SSS-unqualified employees entitled to either life annuity under RA 660 or RA 660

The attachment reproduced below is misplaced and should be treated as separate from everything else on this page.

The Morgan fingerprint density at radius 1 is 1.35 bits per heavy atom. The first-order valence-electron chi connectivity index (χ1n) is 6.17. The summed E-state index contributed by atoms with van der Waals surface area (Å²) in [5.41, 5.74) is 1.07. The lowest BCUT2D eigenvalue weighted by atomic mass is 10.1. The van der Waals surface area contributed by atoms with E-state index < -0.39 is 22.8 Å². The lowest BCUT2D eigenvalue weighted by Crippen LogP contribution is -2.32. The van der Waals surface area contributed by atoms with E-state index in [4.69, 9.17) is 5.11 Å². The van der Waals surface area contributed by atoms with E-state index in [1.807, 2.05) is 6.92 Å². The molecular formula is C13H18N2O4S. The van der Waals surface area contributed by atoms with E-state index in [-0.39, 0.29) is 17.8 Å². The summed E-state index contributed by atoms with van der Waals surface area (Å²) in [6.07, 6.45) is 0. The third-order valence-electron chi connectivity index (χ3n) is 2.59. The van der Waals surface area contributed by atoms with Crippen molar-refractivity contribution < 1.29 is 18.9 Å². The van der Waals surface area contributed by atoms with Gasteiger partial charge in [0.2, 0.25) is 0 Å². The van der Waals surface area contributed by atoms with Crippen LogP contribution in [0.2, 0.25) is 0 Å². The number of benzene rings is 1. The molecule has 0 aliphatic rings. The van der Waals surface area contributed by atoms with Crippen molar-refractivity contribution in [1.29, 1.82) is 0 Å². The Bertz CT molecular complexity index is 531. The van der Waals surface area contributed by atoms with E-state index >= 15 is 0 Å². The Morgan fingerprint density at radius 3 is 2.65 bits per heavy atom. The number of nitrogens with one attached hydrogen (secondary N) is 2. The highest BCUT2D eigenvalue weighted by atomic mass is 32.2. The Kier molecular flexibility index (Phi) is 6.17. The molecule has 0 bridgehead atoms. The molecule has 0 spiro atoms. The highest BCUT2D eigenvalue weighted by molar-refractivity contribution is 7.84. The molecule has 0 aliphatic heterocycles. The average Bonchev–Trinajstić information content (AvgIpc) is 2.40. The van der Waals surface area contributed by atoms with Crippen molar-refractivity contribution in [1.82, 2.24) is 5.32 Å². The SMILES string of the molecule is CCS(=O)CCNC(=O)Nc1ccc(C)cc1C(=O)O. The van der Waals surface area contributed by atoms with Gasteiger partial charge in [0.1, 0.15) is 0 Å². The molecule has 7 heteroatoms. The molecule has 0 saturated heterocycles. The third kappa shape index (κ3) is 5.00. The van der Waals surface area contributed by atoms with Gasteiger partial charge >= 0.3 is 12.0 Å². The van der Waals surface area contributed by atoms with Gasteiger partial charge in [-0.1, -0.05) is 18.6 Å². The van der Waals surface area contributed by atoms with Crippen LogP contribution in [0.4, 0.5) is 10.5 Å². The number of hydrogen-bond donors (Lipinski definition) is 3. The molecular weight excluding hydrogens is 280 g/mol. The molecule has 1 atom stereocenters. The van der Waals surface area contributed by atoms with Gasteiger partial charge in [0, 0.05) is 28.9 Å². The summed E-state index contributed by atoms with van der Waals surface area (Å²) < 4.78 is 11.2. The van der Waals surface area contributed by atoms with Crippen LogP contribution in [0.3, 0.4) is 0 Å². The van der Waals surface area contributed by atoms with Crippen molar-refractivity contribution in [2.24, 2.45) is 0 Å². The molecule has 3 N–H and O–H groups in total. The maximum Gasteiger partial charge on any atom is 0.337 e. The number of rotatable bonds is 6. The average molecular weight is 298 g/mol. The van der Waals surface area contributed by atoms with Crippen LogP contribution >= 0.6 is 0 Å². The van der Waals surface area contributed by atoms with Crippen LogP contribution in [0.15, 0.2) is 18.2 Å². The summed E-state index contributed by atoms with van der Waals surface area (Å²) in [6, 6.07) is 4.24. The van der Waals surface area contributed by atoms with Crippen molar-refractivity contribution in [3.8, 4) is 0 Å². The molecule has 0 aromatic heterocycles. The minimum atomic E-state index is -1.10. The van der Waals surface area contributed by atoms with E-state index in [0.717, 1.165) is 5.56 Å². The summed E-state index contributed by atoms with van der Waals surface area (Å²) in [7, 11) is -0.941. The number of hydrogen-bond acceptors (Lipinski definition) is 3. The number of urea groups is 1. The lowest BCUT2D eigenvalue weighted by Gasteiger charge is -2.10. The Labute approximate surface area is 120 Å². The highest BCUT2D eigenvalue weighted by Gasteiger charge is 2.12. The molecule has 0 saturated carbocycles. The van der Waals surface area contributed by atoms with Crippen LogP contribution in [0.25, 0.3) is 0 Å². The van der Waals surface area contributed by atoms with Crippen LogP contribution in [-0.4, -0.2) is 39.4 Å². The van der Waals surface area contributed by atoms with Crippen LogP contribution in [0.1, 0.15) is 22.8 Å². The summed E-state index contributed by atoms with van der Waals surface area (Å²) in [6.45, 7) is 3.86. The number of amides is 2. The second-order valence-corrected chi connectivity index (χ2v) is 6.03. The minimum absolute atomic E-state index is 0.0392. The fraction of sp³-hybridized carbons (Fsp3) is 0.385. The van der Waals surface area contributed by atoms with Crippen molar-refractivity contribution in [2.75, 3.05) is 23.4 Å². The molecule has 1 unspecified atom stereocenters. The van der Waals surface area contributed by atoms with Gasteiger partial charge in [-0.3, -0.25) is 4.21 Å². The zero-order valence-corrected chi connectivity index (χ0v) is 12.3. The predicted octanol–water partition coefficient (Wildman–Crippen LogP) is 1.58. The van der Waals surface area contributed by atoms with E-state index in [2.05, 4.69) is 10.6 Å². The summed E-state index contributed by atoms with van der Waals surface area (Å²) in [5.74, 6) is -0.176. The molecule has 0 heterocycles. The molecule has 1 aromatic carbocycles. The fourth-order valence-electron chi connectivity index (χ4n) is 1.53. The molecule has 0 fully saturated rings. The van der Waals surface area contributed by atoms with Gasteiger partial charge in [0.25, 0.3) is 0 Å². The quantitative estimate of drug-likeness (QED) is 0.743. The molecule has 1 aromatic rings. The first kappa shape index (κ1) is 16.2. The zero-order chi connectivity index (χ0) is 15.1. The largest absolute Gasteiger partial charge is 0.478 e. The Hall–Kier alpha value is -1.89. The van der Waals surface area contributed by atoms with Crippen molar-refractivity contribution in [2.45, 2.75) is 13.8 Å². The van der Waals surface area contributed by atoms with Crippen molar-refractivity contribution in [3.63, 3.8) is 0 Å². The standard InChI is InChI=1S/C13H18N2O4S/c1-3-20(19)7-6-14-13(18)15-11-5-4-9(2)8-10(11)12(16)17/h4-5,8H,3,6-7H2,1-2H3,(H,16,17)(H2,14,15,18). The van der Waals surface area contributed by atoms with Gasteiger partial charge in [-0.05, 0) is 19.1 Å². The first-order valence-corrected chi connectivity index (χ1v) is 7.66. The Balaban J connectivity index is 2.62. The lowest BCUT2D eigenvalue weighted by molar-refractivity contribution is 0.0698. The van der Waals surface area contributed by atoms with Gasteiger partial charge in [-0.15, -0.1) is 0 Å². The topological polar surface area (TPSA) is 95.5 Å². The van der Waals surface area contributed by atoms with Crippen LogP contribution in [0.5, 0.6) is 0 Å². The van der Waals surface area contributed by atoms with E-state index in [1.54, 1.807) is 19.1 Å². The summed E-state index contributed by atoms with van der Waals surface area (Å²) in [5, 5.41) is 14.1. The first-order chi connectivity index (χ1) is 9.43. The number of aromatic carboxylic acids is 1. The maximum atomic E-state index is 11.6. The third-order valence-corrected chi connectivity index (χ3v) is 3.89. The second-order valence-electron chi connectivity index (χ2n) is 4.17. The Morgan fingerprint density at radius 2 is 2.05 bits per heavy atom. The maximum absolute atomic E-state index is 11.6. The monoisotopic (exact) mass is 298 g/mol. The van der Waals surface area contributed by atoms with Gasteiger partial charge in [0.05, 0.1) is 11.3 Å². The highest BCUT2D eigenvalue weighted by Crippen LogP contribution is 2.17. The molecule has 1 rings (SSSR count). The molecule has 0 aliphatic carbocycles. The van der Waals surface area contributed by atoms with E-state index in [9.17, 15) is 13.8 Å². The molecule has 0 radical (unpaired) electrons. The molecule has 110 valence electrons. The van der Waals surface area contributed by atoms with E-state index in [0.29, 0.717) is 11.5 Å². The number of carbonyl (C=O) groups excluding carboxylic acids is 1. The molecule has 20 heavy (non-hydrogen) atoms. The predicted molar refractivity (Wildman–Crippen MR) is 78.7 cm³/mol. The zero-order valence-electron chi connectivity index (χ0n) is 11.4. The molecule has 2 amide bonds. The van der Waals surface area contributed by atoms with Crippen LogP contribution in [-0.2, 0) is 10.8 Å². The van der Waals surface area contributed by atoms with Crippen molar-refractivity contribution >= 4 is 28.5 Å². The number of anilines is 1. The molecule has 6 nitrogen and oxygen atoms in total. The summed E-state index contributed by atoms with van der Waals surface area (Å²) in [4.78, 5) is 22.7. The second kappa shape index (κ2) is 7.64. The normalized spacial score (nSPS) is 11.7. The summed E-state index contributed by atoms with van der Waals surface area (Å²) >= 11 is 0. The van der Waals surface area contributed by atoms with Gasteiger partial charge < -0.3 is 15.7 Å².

Nevertheless, insofar as herein petitioners are concerned, this Court cannot just sit back and watch as these two erstwhile government employees, who after spending the best parts of their lives in public service have retired hoping to enjoy their remaining years, face a financially dismal if not distressed future, deprived of what should have been due them by way of additional retirement benefits, on account of a bureaucratic boo-boo improvidently hatched by their higher-ups. It is clear to our mind that petitioners applied for benefits under RA 660 only because of the incentives offered by Res. 56, and that absent such incentives, they would have without fail availed of RA 1616 instead. We likewise have no doubt that petitioners are simply innocent bystanders in this whole bureaucratic rule-making/financial scheme-making drama, and that therefore, to the extent possible, petitioners ought not be penalized or made to suffer as a result of the subsequently determined invalidity of Res. 56, the promulgation and implementation of which they had nothing to do with. And here is where equity may properly be invoked: since SSS employees who are qualified for compulsory retirement at age 65 or for optional retirement at a lower age are entitled to either the life annuity under R.A. 660, as amended, or the gratuity under R.A. 1616, as amended, it appears that petitioners, being qualified to avail of benefits under RA 660, may also readily qualify under RA 1616. It would therefore not be misplaced to enjoin the SSS to render all possible assistance to petitioners for the prompt processing and approval of their applications under RA 1616, and in the meantime, unless barred by existing regulations, to advance to petitioners the difference between the amounts due under RA 1616, and the amounts they already obtained, if any, under RA 660. [G.R. No. 116422. November 4, 1996]